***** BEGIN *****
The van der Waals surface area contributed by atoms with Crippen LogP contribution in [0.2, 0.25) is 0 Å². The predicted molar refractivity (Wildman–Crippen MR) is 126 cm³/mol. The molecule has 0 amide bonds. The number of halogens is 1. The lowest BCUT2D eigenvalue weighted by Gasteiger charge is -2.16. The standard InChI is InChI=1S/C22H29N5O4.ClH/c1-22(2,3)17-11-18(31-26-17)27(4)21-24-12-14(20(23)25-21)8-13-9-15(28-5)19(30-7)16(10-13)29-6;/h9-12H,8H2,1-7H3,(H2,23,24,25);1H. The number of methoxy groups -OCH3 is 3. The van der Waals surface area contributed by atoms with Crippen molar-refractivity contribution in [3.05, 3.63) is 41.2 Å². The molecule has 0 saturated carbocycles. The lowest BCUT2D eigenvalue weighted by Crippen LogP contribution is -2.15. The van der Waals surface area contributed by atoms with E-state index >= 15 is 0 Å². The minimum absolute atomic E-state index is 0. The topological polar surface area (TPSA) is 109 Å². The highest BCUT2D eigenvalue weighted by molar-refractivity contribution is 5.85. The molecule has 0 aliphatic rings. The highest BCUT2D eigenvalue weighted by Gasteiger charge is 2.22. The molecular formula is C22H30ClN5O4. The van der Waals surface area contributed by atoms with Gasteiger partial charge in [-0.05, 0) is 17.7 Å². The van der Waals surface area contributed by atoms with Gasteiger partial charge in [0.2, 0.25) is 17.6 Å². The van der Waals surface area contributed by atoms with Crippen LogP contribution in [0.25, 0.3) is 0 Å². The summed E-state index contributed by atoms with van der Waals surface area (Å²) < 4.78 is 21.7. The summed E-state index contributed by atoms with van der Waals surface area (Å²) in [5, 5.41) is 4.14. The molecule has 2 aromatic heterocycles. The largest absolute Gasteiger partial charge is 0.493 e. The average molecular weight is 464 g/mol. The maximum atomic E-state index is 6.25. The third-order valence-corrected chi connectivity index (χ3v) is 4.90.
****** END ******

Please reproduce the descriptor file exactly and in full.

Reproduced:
The van der Waals surface area contributed by atoms with Crippen LogP contribution in [0.2, 0.25) is 0 Å². The predicted molar refractivity (Wildman–Crippen MR) is 126 cm³/mol. The molecule has 0 amide bonds. The number of halogens is 1. The lowest BCUT2D eigenvalue weighted by Gasteiger charge is -2.16. The standard InChI is InChI=1S/C22H29N5O4.ClH/c1-22(2,3)17-11-18(31-26-17)27(4)21-24-12-14(20(23)25-21)8-13-9-15(28-5)19(30-7)16(10-13)29-6;/h9-12H,8H2,1-7H3,(H2,23,24,25);1H. The number of methoxy groups -OCH3 is 3. The van der Waals surface area contributed by atoms with Crippen molar-refractivity contribution in [3.05, 3.63) is 41.2 Å². The molecule has 0 saturated carbocycles. The lowest BCUT2D eigenvalue weighted by Crippen LogP contribution is -2.15. The van der Waals surface area contributed by atoms with E-state index >= 15 is 0 Å². The minimum absolute atomic E-state index is 0. The topological polar surface area (TPSA) is 109 Å². The highest BCUT2D eigenvalue weighted by molar-refractivity contribution is 5.85. The molecule has 0 aliphatic rings. The highest BCUT2D eigenvalue weighted by Gasteiger charge is 2.22. The molecular formula is C22H30ClN5O4. The van der Waals surface area contributed by atoms with Gasteiger partial charge in [-0.05, 0) is 17.7 Å². The van der Waals surface area contributed by atoms with Gasteiger partial charge in [0.2, 0.25) is 17.6 Å². The van der Waals surface area contributed by atoms with Crippen LogP contribution in [0.25, 0.3) is 0 Å². The summed E-state index contributed by atoms with van der Waals surface area (Å²) < 4.78 is 21.7. The summed E-state index contributed by atoms with van der Waals surface area (Å²) in [5, 5.41) is 4.14. The molecule has 2 aromatic heterocycles. The largest absolute Gasteiger partial charge is 0.493 e. The average molecular weight is 464 g/mol. The maximum atomic E-state index is 6.25. The third-order valence-corrected chi connectivity index (χ3v) is 4.90.